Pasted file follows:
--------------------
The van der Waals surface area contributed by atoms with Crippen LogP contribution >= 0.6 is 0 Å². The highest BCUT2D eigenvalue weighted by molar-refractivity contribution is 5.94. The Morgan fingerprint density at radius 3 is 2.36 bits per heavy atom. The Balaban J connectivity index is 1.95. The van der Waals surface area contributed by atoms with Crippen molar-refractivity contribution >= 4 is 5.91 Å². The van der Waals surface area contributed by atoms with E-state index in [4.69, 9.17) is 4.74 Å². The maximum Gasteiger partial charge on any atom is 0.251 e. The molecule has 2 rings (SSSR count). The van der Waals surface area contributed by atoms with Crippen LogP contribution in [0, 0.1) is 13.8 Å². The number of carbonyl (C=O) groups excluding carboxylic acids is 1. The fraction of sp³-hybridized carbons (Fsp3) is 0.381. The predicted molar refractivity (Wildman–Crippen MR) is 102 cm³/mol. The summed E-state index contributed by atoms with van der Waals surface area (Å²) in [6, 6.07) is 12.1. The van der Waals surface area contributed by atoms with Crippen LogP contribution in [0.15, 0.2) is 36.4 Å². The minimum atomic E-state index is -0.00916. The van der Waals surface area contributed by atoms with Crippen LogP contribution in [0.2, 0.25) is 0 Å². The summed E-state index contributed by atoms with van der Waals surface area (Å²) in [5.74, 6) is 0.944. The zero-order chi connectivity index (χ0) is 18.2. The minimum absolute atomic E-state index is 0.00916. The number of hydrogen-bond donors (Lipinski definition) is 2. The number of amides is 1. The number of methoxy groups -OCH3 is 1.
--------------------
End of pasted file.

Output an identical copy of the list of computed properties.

The van der Waals surface area contributed by atoms with Crippen LogP contribution >= 0.6 is 0 Å². The highest BCUT2D eigenvalue weighted by molar-refractivity contribution is 5.94. The Morgan fingerprint density at radius 3 is 2.36 bits per heavy atom. The Balaban J connectivity index is 1.95. The van der Waals surface area contributed by atoms with Crippen molar-refractivity contribution >= 4 is 5.91 Å². The van der Waals surface area contributed by atoms with E-state index in [4.69, 9.17) is 4.74 Å². The maximum Gasteiger partial charge on any atom is 0.251 e. The molecule has 2 rings (SSSR count). The van der Waals surface area contributed by atoms with Crippen LogP contribution in [0, 0.1) is 13.8 Å². The number of carbonyl (C=O) groups excluding carboxylic acids is 1. The fraction of sp³-hybridized carbons (Fsp3) is 0.381. The predicted molar refractivity (Wildman–Crippen MR) is 102 cm³/mol. The summed E-state index contributed by atoms with van der Waals surface area (Å²) in [6, 6.07) is 12.1. The van der Waals surface area contributed by atoms with Crippen LogP contribution in [0.15, 0.2) is 36.4 Å². The minimum atomic E-state index is -0.00916. The van der Waals surface area contributed by atoms with Crippen LogP contribution in [0.2, 0.25) is 0 Å². The summed E-state index contributed by atoms with van der Waals surface area (Å²) in [5.74, 6) is 0.944. The zero-order chi connectivity index (χ0) is 18.2. The minimum absolute atomic E-state index is 0.00916. The number of hydrogen-bond donors (Lipinski definition) is 2. The number of amides is 1. The number of methoxy groups -OCH3 is 1.